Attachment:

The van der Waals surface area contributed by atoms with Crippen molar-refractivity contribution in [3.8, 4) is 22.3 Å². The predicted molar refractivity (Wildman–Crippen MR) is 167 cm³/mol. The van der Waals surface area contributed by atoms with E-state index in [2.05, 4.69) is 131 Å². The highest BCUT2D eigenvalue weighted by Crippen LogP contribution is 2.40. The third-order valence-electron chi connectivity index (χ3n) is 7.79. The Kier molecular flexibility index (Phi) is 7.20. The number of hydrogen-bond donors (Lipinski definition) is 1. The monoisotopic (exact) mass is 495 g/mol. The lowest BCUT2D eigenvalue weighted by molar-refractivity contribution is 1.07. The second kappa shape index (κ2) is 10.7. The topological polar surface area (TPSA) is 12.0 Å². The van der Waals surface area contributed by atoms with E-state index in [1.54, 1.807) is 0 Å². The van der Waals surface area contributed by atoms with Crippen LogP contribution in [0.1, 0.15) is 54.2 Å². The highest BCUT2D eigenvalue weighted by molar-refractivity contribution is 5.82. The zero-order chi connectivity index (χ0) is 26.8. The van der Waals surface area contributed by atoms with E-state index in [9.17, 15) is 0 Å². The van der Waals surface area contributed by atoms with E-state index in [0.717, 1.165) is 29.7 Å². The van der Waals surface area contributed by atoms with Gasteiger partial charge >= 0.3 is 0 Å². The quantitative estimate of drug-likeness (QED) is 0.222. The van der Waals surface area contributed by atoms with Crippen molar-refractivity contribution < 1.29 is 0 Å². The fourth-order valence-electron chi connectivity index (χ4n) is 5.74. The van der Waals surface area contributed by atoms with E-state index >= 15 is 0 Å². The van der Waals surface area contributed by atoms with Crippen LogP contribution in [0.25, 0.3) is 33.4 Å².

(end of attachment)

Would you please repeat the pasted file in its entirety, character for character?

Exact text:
The van der Waals surface area contributed by atoms with Crippen molar-refractivity contribution in [3.8, 4) is 22.3 Å². The predicted molar refractivity (Wildman–Crippen MR) is 167 cm³/mol. The van der Waals surface area contributed by atoms with E-state index in [2.05, 4.69) is 131 Å². The highest BCUT2D eigenvalue weighted by Crippen LogP contribution is 2.40. The third-order valence-electron chi connectivity index (χ3n) is 7.79. The Kier molecular flexibility index (Phi) is 7.20. The number of hydrogen-bond donors (Lipinski definition) is 1. The monoisotopic (exact) mass is 495 g/mol. The lowest BCUT2D eigenvalue weighted by molar-refractivity contribution is 1.07. The second kappa shape index (κ2) is 10.7. The topological polar surface area (TPSA) is 12.0 Å². The van der Waals surface area contributed by atoms with E-state index in [1.54, 1.807) is 0 Å². The van der Waals surface area contributed by atoms with Crippen LogP contribution in [0.1, 0.15) is 54.2 Å². The highest BCUT2D eigenvalue weighted by molar-refractivity contribution is 5.82. The zero-order chi connectivity index (χ0) is 26.8. The van der Waals surface area contributed by atoms with E-state index in [9.17, 15) is 0 Å². The van der Waals surface area contributed by atoms with E-state index in [0.717, 1.165) is 29.7 Å². The van der Waals surface area contributed by atoms with Gasteiger partial charge >= 0.3 is 0 Å². The quantitative estimate of drug-likeness (QED) is 0.222. The van der Waals surface area contributed by atoms with Crippen molar-refractivity contribution < 1.29 is 0 Å². The fourth-order valence-electron chi connectivity index (χ4n) is 5.74. The van der Waals surface area contributed by atoms with E-state index >= 15 is 0 Å². The van der Waals surface area contributed by atoms with Crippen LogP contribution in [0.25, 0.3) is 33.4 Å².